A new architecture criticism
EMBT - Gas Naturel Office Building, Barcelona (jsprhrm_msn/Flickr)
When you ask around, a lot of people will suggest that architecture criticism is about making negative judgments on unwanted tendencies in the built environment, or a part of it. This somewhat hasty interpretation of the word ‘criticism’ does goes up often. If we for instance had to believe the Belgian critic Lieven de Cauter, author of the book ‘Capsular Civilization’, the world is quickly heading down hill. And he is not the only one who favors the negative.
Much too often architecture criticism turns into a criticism of society at large. Architecture in that case is taken as both the example of the unwanted tendency and the subject to criticize it. In the final branches of critical theory – another confusing term – it is all about the unmasking of consumerism and the support of the resistance against capitalism. Within that perspective the Guggenheim Museum in Bilbao is nothing more than a highly spectacular store in which commerce has finally has overwon. Let’s not even start on Dubai.
That is not the architecture criticism I want to write. Although critical theory gained momentum after the 1968 riots in France, at this moment it has become futile. The success of capitalism over communism does play its part in this. The recent credit crunch doesn’t change that. Just as important however is the didactic tone of the ‘critical critics’, as I would like to call them. This tone of voice is, as Bruno Latour proves, no longer accepted by the public as the truth. Society has moved beyond that. Everything can and is questioned. When only plausible truths exist, as Michael Speaks says, critical theory has to compete with other perspectives.
The lost monopoly of critical theory has left architecture critics in despair. In the book ‘Architecture in the Netherlands 2007-08’ the editors complain about the loss of a singular frame of reference by which architecture can be judged. This confusion is inherited by the younger generation of critics. They continue to study critical theory, finish PhD’s on it, but can’t rhyme what they have learned with the world around them.
With the loss of a singular frame of reference (assuming there once existed one), critics have lost their ability to judge. Reality, it has been recognized, is too complex to grasp in a single truth. Whether or not we can counter climate change by reducing CO2 emissions is plausible, but not more than that. Architecture criticism has lost its ‘god-mode’ in which everything had its predictable place.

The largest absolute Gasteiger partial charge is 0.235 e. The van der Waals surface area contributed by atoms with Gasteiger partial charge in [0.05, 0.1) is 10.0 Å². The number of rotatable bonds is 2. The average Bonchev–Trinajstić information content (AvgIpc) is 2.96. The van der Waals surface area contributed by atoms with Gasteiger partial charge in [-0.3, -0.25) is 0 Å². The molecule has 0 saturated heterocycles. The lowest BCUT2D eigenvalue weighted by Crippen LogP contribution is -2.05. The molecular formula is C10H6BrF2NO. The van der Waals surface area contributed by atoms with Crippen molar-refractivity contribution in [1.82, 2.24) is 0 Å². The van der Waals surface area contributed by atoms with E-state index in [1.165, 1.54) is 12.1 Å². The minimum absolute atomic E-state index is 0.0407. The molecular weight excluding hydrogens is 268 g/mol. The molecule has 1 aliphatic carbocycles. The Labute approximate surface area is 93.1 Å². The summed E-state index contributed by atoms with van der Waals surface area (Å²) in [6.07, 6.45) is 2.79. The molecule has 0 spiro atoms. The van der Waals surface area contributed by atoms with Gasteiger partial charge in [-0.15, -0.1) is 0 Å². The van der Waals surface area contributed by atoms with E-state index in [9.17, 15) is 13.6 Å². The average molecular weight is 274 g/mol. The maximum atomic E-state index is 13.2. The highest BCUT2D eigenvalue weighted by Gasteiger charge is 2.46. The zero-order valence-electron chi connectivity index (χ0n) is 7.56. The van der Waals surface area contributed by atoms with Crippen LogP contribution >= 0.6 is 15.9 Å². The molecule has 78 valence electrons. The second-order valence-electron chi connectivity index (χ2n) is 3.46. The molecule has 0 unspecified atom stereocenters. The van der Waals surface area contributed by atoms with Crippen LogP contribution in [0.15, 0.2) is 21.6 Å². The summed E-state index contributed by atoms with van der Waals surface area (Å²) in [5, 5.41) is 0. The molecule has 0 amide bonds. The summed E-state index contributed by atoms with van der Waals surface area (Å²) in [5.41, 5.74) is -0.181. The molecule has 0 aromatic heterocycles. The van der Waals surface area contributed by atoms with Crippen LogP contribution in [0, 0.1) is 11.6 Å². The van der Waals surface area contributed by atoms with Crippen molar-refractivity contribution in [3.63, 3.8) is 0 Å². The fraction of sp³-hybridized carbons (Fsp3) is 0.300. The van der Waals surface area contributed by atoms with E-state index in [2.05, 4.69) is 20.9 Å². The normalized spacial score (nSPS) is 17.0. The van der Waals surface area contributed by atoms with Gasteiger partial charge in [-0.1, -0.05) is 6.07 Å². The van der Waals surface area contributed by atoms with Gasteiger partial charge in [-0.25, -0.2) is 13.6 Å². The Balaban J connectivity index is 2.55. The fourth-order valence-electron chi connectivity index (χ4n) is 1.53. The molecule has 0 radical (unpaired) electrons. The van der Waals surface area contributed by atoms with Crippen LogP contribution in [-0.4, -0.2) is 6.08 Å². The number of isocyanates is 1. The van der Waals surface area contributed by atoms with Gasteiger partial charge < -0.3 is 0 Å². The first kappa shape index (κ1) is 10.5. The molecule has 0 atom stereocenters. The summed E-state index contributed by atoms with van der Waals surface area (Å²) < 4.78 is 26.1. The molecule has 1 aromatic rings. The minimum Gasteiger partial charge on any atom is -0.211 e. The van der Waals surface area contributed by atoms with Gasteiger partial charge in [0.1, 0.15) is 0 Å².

I am glad. We now own the freedom to take on every perspective imaginable. The singular frame of reference has switched places with temporary, provisional ones. With the diminished relevance of critical theory, architecture criticism has to take a step back to the moment before the judgment. The public now can decide for themselves. The architecture critic only has to offer the public handles to make up their mind on their own. The work of the critic has to become more diverse and more open.
For the subject of architecture criticism this means a farewell to the fixed point-of-view in favor of a more neutral position where pro’s and con’s are treated equally. In architecture criticism the negative effects of capitalism should be compared with its positive effects. Just like that innovation and conservatism are virtues in their own right. Architecture criticism indeed again gains journalistic and scientific value.
The architecture critic gives the public an understanding of the subject being discussed. The new architecture critic doesn’t provide a judgment based on critical theory or ideology, but instead provide an insight with the instruments he can apply. An overview:
1. Selection. Architecture criticism starts with the selection of the subject or subjects and by motivating that selection. Why is this relevant now, and why? An important criterion is whether or not the subject embodies a future development, but it is certainly not the only criterion imaginable. The subject can for instance also be really appropriate at a certain moment, like an economic crisis, without technically being innovative.
2. Confrontation. The architecture critic can put the performance of the subject in perspective by presenting a competing subject next to it and to compare the performance of them. It is an easy instrument: just compare two or more projects, sources, concepts or opinions in one document. Architecture criticism guaranteed. The selection of course should be done carefully. Compare apples with apples.
3. Broadening. With this instrument the subject is put in a broader perspective by elaborating on its context: its background, its location, the reception by the public, its predecessors, the circumstances, its development, and so on. The simplicity of the instrument is deceptive. Discussing the ‘how?’ alone is easy, more difficult is to assess the ‘why?’ and most importantly: ‘why now?’
4. Speculation. Scenario’s, extrapolating trends, imagination… to speculate on the future is an intrinsic part of architecture and of architecture criticism. Read for instance BLDGBLOG to see what I mean.
5. Philosophy. In ‘What is Philosophy’ Gilles Deleuze argues that the essence of philosophy is to discover concepts that can describe bits of reality. In a philosophy the concept behind the subject is uncovered. In architecture criticism phylosophy is the most challenging instrument there is.
If you think I have overlooked an instrument, or want to respond in another way, please leave a comment below.